At the age of nine, Peter Quill refused to take his mother's (Laura Haddock, "Captain America: The First Avenger") hand as she lay dying, then, horrified and grief stricken, ran from the hospital where he was kidnapped by Yondu Udonta (Michael Rooker, "Henry: Portrait of a Serial Killer"), the leader of interstellar thieves the Ravagers. Twenty-six years later, Quill's (a very buff Chris Pratt, TV's 'Parks and Recreation') been commissioned to steal an orb unaware that Ronan (Lee Pace, AMC's 'Halt and Catch Fire') will stop at nothing to get it for Thanos (an uncredited Josh Brolin) in order to destroy Xander, the planet Quill heads to with Ronan's ally Korath (Djimon Hounsou, "Gladiator") on his heels. Their public battle is joined by Thanos's adopted daughter Gamora (Zoe Saldana, "Star Trek," "Avatar") and mercenary raccoon Rocket (voice of Bradley Cooper) with his humanoid tree Groot (voice of Vin Diesel, "The Iron Giant"). Imprisoned, the quartet meet up with Drax (World Heavyweight and WWE Champion Dave Bautista, "Riddick"), bent on revenge against Ronan for the deaths of his wife and daughter. After a spectacular breakout, they become "The Guardians of the Galaxy."
Cowriter (with Nicole Perlman)/director James Gunn ("Slither," "Super") was clearly the man for the job adapting Marvel's first outright comedy, kin to the deliriously funny and affectionate "Star Trek" parody, "Galaxy Quest." For all its complex allegiances and betrayals, the war between the Krees and Xanders matters little here, a backdrop for this band of misfits to come together, a dysfunctional family whose amusing quirks grate on each other's nerves. As the underlying psychology for outward oddities is slowly revealed (leaving some questions for later sequels), shared tragedies tighten their bonds. Make no mistake, though, the heart warming aspects of the film are there to round out characters created to have fun with.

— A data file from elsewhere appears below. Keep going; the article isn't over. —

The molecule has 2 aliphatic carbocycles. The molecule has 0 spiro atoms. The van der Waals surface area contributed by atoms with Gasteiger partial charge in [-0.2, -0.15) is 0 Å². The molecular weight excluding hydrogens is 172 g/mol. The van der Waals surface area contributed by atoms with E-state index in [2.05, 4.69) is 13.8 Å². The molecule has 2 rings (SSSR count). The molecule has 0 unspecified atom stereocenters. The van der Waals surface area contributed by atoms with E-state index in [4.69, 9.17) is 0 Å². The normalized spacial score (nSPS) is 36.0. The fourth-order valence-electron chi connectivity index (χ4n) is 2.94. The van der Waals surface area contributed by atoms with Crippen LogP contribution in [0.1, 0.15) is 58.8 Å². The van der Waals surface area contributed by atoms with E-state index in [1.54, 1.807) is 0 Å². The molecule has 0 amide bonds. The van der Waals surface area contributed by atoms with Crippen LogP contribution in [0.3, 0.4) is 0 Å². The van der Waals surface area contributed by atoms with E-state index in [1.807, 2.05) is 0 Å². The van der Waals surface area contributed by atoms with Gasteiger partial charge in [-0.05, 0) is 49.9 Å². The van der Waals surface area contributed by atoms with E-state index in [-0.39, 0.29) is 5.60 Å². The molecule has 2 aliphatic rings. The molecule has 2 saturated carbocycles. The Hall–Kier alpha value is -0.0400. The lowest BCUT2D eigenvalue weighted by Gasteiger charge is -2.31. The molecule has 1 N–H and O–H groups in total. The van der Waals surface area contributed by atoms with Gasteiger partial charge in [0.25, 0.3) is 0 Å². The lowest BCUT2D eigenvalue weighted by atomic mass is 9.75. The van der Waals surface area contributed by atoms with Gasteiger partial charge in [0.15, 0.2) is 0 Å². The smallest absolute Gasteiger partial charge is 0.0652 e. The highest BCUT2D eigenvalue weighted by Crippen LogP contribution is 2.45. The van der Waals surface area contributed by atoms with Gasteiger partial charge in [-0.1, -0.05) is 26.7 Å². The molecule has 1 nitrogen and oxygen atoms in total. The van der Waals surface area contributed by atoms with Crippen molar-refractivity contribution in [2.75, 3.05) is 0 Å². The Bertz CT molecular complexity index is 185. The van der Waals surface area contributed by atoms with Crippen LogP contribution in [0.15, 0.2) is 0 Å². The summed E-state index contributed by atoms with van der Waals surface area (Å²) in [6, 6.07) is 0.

Before we know what he's up to, we're giggling at Peter Quill, bopping along with his Walkman to Redbone's 'Come And Get Your Love' before he sights the orb. His attempts to retain it in a crowded Xander plaza is a beautifully choreographed bit of slapstick action, the guardians at their best when plans aren't fully formed. We'll see this exhibited again, as Rocket wonders how he will procure some wiring he needs while Groot simply strolls over and pulls it from high above, an answer as unexpected yet obvious as Indiana Jones shooting the swordsman. (And while he's not a guardian, amidst all the clamor over the orb, Yondu's distracted by tsotchkes for his dashboard.)
Quill's not the brightest, but he's brave and his penchant for cheesy 70's pop tunes enlivens the film (we're also treated to Blue Swede's 'Hooked on a Feeling," the Runaways 'Cherry Bomb' and Elvin Bishop's 'Fooled Around and Fell in Love' along with Bowie, Ashford & Simpson and the Jackson 5). Gamora's trying to redeem herself by thwarting Thanos's plan while known as his most lethal warrior and Saldana, turning in her blue "Avatar" look for noxious green, is the film's 'straight man.' Rocket's quick with firearms and sarcasm and Bradley Cooper's wise guy vocal performance is a highlight as is his CGI incarnation. Groot only speaks three words ('I am Groot'), yet Diesel and his animators make him endearing (Groot's facial expression after taking out a string of bad guys is one of goofy self satisfaction). Drax is utterly intimidating in his single-mindedness and takes everything literally, Bautista's line readings deliciously dead pan (and, oddly, his stunt double in the film is Robert de Groot!). Other players include Glenn Close, lending prestige but little more as peace keeper Nova Prime, "Chicago's" John C. Reilly as the affable pro-Guardians Corpsman Dey, Benicio Del Toro ("Traffic," last seen in "Thor: The Dark World's" stinger) lending weirdness as a collector of all things space oriented and Karen Gillan ("Oculus") as Gamora's jealous, blue half sister Nebula. Watch for the ubiquitous Stan Lee cameo, Nathan Fillion as a 'Monstrous Inmate' and the voice of Rob Zombie as the Ravagers' Navigator.
"Guardians of the Galaxy" suffers slightly with a few dead spots, an obstacle with most series' starters, but for the most part, this thing just blasts off and rides high. The film's credit roll features a very clever parody of those solar dancing flowers. (The print shown at a press screening did not include a post credit stinger, but director James Gunn has confirmed one will be added when the film begins its general release.)
Robin did not see this film.
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